Even the worst sort of reactor disaster, say an aircraft attack on a reactor, would not cause a massive release of radioisotopes, because the nuclear fuel would be continuously cleaned of radioisotopes. Since an attack on a reactor no longer poses great danger for a civilian population, the reactor holds little value as a target for terrorist.
Secondly, LFTRs can be air cooled. Meaning that they do not have to be sited next to water, and water shortages posed no difficulties for LFTRs.
i recently observed on Narry Brook's blog, Brave New Climate:
David LeBlanc has designed a very simple, low material LFTR that could easily mass produced. David tells me:
My work on the tube within tube will take very little material but I don`t have a number off the top of my head. Cost figures would be pretty much guesswork at this point but seems obvious that a simple tube should not cost very much. As for output levels, we could have a 1000 MWe tube within tube but I typically look around 200 MWe as a good size and this is about 1 meter wide (inner tube) and 6 meters long. This is surrounded by 60 to 100 cm of blanket salt and then an outer Hastelloy vessel. The tube material might be Hastelloy or Molybdenum (or many other things). David adds, “The heat exchangers will be a bigger user of metals like Hastelloy and that will be the same for just about any design.” in addition the LFTR would meed a couple of closed cycle gas turbine generators.David has discussed lowering reactor costs by building them with stainless steel. Using CO2 instead of helium we could get about 175 MWe from each. You could easily mass produce 4 per day, 400 if you wanted too. LFTRs are very safe, and all you need is a steel shed with prefabricated concrete radiation containment barriers and a cement floor to house the things. Thus not only would the mass manufacture of LFTRs allow for the timely deployment of huge ammounts of post carbon energy sources, but mass manufacture is entirely consistent with greatly enhanced nuclear safety, while lowering nuclear manufacturing costs. That safety in turn would allow for great cost savings in the construction of nuclear housing facilities.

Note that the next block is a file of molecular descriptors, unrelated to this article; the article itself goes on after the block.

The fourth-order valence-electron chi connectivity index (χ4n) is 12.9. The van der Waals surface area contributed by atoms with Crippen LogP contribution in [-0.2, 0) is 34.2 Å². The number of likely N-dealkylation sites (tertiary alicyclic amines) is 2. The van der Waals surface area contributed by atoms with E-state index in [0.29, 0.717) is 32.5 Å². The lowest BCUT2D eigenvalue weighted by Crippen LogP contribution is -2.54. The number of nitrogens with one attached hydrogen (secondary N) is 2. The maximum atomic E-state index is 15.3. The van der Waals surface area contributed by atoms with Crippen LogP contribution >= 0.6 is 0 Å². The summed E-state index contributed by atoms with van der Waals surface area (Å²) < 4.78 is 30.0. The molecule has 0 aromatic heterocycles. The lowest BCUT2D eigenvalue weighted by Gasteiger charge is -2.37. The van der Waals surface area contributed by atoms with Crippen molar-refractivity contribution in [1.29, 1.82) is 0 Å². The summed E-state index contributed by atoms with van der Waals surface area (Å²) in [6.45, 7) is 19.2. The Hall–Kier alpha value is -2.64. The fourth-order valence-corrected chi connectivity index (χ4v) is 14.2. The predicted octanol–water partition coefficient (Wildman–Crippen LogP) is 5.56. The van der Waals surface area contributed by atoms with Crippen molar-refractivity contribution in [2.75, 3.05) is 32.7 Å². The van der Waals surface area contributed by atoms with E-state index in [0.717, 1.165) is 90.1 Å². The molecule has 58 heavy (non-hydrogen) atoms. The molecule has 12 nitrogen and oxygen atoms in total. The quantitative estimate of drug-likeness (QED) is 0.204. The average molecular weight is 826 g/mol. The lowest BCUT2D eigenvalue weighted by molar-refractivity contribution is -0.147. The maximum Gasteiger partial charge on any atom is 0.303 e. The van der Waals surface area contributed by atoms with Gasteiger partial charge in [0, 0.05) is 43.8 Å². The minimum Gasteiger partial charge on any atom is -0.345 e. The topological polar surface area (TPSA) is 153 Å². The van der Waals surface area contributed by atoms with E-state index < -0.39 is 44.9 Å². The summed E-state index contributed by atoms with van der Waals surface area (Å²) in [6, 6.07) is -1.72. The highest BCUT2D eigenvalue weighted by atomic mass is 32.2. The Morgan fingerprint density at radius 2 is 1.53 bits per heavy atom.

Update 10/22/09: David LeBlanc disagrees with my assessment of the potential of low cost LFTR technology. I eat crow and go back to the drawing boards. Yesterday David wrote me: “There are a few options for cheap salts without tritium and still below Melting point 525. One is RbF-NaF-27%(Th,U)F4 (I think its 27, might be 22%) but that salt isn`t an option for a fuel salt of a Two Fluid (too much Th+U). The other is old fashioned NaF-ZrF4 which you can break even (with a bigger fissile load) and you can`t really get the melting point down much to use stainless steel.
I wouldn`t want to think of not using a containment building. All we need is something that is air tight and safe against aircraft crashes. It needs to be air tight for any gaseous leaks like Xenon. It doesn`t need to hold pressure or be a big volume so that makes it far cheaper than for LWRs.”